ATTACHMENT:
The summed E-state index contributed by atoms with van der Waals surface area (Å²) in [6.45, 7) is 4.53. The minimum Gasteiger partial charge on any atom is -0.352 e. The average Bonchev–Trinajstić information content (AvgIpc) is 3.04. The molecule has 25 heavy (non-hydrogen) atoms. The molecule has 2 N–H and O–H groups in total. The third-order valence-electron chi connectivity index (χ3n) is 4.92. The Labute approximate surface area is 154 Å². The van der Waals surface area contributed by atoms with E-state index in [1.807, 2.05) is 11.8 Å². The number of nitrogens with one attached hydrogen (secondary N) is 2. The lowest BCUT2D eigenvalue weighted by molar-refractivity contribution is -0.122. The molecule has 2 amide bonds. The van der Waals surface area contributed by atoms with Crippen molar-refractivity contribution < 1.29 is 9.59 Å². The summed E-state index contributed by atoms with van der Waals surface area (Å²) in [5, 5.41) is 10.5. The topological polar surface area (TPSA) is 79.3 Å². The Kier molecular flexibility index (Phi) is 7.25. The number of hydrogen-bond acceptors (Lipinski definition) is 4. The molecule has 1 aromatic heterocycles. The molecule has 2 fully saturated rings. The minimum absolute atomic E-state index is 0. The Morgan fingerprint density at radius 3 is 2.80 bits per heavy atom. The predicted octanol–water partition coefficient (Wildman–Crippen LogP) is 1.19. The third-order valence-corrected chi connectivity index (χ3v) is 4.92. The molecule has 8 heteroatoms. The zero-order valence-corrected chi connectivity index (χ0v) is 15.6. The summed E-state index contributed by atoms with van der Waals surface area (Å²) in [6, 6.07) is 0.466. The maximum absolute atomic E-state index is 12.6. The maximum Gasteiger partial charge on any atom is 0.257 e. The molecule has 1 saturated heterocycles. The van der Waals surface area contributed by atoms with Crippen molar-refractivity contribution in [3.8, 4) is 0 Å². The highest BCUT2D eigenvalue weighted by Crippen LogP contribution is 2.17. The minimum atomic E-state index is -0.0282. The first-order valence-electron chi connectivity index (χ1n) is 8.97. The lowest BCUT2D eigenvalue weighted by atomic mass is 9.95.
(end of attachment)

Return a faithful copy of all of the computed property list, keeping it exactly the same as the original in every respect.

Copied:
The summed E-state index contributed by atoms with van der Waals surface area (Å²) in [6.45, 7) is 4.53. The minimum Gasteiger partial charge on any atom is -0.352 e. The average Bonchev–Trinajstić information content (AvgIpc) is 3.04. The molecule has 25 heavy (non-hydrogen) atoms. The molecule has 2 N–H and O–H groups in total. The third-order valence-electron chi connectivity index (χ3n) is 4.92. The Labute approximate surface area is 154 Å². The van der Waals surface area contributed by atoms with E-state index in [1.807, 2.05) is 11.8 Å². The number of nitrogens with one attached hydrogen (secondary N) is 2. The lowest BCUT2D eigenvalue weighted by molar-refractivity contribution is -0.122. The molecule has 2 amide bonds. The van der Waals surface area contributed by atoms with Crippen molar-refractivity contribution < 1.29 is 9.59 Å². The summed E-state index contributed by atoms with van der Waals surface area (Å²) in [5, 5.41) is 10.5. The topological polar surface area (TPSA) is 79.3 Å². The Kier molecular flexibility index (Phi) is 7.25. The number of hydrogen-bond acceptors (Lipinski definition) is 4. The molecule has 1 aromatic heterocycles. The molecule has 2 fully saturated rings. The minimum absolute atomic E-state index is 0. The Morgan fingerprint density at radius 3 is 2.80 bits per heavy atom. The predicted octanol–water partition coefficient (Wildman–Crippen LogP) is 1.19. The third-order valence-corrected chi connectivity index (χ3v) is 4.92. The molecule has 8 heteroatoms. The zero-order valence-corrected chi connectivity index (χ0v) is 15.6. The summed E-state index contributed by atoms with van der Waals surface area (Å²) in [6, 6.07) is 0.466. The maximum absolute atomic E-state index is 12.6. The maximum Gasteiger partial charge on any atom is 0.257 e. The molecule has 1 saturated heterocycles. The van der Waals surface area contributed by atoms with Crippen molar-refractivity contribution in [3.8, 4) is 0 Å². The highest BCUT2D eigenvalue weighted by Crippen LogP contribution is 2.17. The minimum atomic E-state index is -0.0282. The first-order valence-electron chi connectivity index (χ1n) is 8.97. The lowest BCUT2D eigenvalue weighted by atomic mass is 9.95.